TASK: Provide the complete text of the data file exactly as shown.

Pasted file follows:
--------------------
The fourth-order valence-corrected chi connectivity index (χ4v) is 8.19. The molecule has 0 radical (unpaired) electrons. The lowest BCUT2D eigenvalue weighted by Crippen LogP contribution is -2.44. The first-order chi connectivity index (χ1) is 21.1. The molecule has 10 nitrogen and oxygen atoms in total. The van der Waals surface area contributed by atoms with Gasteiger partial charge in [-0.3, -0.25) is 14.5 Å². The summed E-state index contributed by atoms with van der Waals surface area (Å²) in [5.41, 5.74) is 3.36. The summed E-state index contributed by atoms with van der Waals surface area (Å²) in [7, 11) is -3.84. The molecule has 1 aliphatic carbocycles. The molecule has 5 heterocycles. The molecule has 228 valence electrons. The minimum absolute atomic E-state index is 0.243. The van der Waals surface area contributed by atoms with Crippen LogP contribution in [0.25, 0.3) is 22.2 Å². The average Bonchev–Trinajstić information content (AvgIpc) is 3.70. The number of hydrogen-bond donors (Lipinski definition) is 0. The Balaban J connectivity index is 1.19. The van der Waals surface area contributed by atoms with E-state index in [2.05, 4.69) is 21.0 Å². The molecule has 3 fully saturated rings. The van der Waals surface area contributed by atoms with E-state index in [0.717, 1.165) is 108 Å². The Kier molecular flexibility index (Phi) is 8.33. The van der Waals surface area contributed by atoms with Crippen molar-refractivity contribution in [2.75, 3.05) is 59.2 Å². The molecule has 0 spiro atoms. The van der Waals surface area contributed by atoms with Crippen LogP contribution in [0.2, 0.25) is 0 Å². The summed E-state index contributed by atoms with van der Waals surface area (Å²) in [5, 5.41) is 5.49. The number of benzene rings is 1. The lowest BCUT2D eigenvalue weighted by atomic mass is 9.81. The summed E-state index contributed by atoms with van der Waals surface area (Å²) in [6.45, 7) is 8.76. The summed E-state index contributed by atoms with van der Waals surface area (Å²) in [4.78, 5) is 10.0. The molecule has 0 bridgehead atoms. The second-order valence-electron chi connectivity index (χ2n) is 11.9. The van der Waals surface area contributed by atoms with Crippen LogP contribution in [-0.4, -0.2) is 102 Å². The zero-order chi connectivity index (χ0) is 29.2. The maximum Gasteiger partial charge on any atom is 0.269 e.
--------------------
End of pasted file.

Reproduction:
The fourth-order valence-corrected chi connectivity index (χ4v) is 8.19. The molecule has 0 radical (unpaired) electrons. The lowest BCUT2D eigenvalue weighted by Crippen LogP contribution is -2.44. The first-order chi connectivity index (χ1) is 21.1. The molecule has 10 nitrogen and oxygen atoms in total. The van der Waals surface area contributed by atoms with Gasteiger partial charge in [-0.3, -0.25) is 14.5 Å². The summed E-state index contributed by atoms with van der Waals surface area (Å²) in [5.41, 5.74) is 3.36. The summed E-state index contributed by atoms with van der Waals surface area (Å²) in [7, 11) is -3.84. The molecule has 1 aliphatic carbocycles. The molecule has 5 heterocycles. The molecule has 228 valence electrons. The minimum absolute atomic E-state index is 0.243. The van der Waals surface area contributed by atoms with Crippen LogP contribution in [0.25, 0.3) is 22.2 Å². The average Bonchev–Trinajstić information content (AvgIpc) is 3.70. The number of hydrogen-bond donors (Lipinski definition) is 0. The Balaban J connectivity index is 1.19. The van der Waals surface area contributed by atoms with E-state index in [2.05, 4.69) is 21.0 Å². The molecule has 3 fully saturated rings. The van der Waals surface area contributed by atoms with E-state index in [0.717, 1.165) is 108 Å². The Kier molecular flexibility index (Phi) is 8.33. The van der Waals surface area contributed by atoms with Crippen molar-refractivity contribution in [2.75, 3.05) is 59.2 Å². The molecule has 0 spiro atoms. The van der Waals surface area contributed by atoms with Crippen LogP contribution in [0.2, 0.25) is 0 Å². The summed E-state index contributed by atoms with van der Waals surface area (Å²) in [5, 5.41) is 5.49. The number of benzene rings is 1. The lowest BCUT2D eigenvalue weighted by atomic mass is 9.81. The summed E-state index contributed by atoms with van der Waals surface area (Å²) in [6.45, 7) is 8.76. The summed E-state index contributed by atoms with van der Waals surface area (Å²) in [4.78, 5) is 10.0. The molecule has 0 bridgehead atoms. The second-order valence-electron chi connectivity index (χ2n) is 11.9. The van der Waals surface area contributed by atoms with Crippen LogP contribution in [-0.4, -0.2) is 102 Å². The zero-order chi connectivity index (χ0) is 29.2. The maximum Gasteiger partial charge on any atom is 0.269 e.